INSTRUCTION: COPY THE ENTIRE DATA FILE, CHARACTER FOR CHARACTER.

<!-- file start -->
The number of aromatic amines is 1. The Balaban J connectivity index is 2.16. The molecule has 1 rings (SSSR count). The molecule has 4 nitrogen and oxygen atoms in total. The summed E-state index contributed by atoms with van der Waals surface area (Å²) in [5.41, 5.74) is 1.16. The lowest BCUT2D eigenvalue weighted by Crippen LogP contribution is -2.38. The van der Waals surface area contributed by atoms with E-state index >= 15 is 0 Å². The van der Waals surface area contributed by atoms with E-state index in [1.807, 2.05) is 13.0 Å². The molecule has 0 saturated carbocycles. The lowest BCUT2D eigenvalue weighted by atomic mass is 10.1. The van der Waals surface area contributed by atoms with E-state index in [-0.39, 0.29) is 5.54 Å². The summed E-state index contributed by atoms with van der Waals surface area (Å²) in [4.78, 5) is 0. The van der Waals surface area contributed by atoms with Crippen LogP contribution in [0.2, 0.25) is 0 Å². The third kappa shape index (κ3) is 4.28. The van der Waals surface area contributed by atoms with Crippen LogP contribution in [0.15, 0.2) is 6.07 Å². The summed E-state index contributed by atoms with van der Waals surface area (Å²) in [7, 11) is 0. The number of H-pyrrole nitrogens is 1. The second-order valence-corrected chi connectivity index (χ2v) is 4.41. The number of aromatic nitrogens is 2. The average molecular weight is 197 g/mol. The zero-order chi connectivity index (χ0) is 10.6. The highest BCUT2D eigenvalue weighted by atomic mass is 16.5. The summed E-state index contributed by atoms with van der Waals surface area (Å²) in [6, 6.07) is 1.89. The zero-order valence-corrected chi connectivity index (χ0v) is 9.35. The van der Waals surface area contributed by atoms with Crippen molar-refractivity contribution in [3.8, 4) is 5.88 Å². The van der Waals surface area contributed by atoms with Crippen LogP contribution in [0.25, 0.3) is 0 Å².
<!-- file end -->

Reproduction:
The number of aromatic amines is 1. The Balaban J connectivity index is 2.16. The molecule has 1 rings (SSSR count). The molecule has 4 nitrogen and oxygen atoms in total. The summed E-state index contributed by atoms with van der Waals surface area (Å²) in [5.41, 5.74) is 1.16. The lowest BCUT2D eigenvalue weighted by Crippen LogP contribution is -2.38. The van der Waals surface area contributed by atoms with E-state index >= 15 is 0 Å². The van der Waals surface area contributed by atoms with E-state index in [1.807, 2.05) is 13.0 Å². The molecule has 0 saturated carbocycles. The lowest BCUT2D eigenvalue weighted by atomic mass is 10.1. The van der Waals surface area contributed by atoms with E-state index in [-0.39, 0.29) is 5.54 Å². The summed E-state index contributed by atoms with van der Waals surface area (Å²) in [4.78, 5) is 0. The van der Waals surface area contributed by atoms with Crippen LogP contribution in [0.2, 0.25) is 0 Å². The third kappa shape index (κ3) is 4.28. The van der Waals surface area contributed by atoms with Crippen LogP contribution in [0.15, 0.2) is 6.07 Å². The summed E-state index contributed by atoms with van der Waals surface area (Å²) in [7, 11) is 0. The number of H-pyrrole nitrogens is 1. The second-order valence-corrected chi connectivity index (χ2v) is 4.41. The number of aromatic nitrogens is 2. The average molecular weight is 197 g/mol. The zero-order chi connectivity index (χ0) is 10.6. The highest BCUT2D eigenvalue weighted by atomic mass is 16.5. The summed E-state index contributed by atoms with van der Waals surface area (Å²) in [6, 6.07) is 1.89. The zero-order valence-corrected chi connectivity index (χ0v) is 9.35. The van der Waals surface area contributed by atoms with Crippen molar-refractivity contribution in [3.8, 4) is 5.88 Å². The van der Waals surface area contributed by atoms with Crippen LogP contribution in [0.25, 0.3) is 0 Å².